Well… I got a second replacement sensor. It tested the same resistance as the first one. Not a good sign. I bent two pins trying to hook up the connector. Got it out again. Straightened the pins, put it back in again. Dropped the bolt somewhere in the engine compartment. Spent an hour fishing around with a magnet. Can’t find the bolt. Cleared the code and tried to fire it up anyway. Code still comes back. Still can’t find the bolt. So now I just have a hole in the engine.
How many hours did I spend on this bugger? I think it’s time to call it quits and bring it to the dealer. Ugh. Major ego blow.
Can I drive the car with no crankshaft sensor? Or do I have to get a tow truck?
You almost certainly WILL NOT be able to start the car with no crankshaft position sensor. That would be unheard of.
I would be worrying about the bolt. You don’t want it to wind up somewhere where it’ll cause problems.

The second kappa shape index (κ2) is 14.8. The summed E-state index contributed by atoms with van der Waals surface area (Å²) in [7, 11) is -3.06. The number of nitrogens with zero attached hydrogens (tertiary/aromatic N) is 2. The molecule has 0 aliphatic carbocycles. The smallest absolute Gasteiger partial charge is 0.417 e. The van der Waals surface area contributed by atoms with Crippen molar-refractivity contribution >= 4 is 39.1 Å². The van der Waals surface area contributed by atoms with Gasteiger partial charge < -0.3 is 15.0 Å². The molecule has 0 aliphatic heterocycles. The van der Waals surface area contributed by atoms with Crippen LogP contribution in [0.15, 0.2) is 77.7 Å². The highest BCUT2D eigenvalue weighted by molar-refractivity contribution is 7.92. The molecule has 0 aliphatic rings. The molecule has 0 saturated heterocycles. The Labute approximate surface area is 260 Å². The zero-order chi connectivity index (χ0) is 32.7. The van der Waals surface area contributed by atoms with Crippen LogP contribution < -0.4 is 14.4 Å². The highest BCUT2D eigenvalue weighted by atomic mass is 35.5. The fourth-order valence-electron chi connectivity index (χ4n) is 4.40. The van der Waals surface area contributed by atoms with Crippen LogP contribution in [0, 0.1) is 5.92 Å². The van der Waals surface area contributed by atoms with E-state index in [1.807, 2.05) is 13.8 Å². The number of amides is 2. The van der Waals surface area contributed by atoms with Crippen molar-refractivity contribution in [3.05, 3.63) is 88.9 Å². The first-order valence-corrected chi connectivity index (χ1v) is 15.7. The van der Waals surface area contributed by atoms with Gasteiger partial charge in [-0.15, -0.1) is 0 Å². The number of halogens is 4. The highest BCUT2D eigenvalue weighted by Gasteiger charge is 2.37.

I started it up and drove it up the ramps to look for the bolt from the bottom. I drove my wife to the train station with the thing completely unplugged. It takes a few extra cranks, but starting without a crank sensor does not seem to be an issue.
Not too worried about the bolt. Probably just wedged in next to the engine mount. There aren’t a lot of moving parts in that area.
Are you sure you’re not talking about the camshaft position sensor?
Cars aren’t supposed to start without the crankshaft position sensor?
Cars will start without the cam sensor, but it will take longer.
I wish it were the camshaft sensor. That would be a hell of a lot easier to change! I guess the computer must be smart enough to impute the crankshaft position from the camshaft data.
You are quite fortunate.
Took it in to the dealer today. They stuck the sensor in and charged me $140. Problem solved.
They took off the intake manifold which is basically what George suggested. I never took off an intake, so I was afraid of opening up another whole can of worms. I didn’t want to wind up with vacuum leaks and stuff - especially since I wasn’t sure that would help. The sensor is still way down in there. In the video, they didn’t take off anything. But apparently that’s the secret.
Thanks everybody for all your input!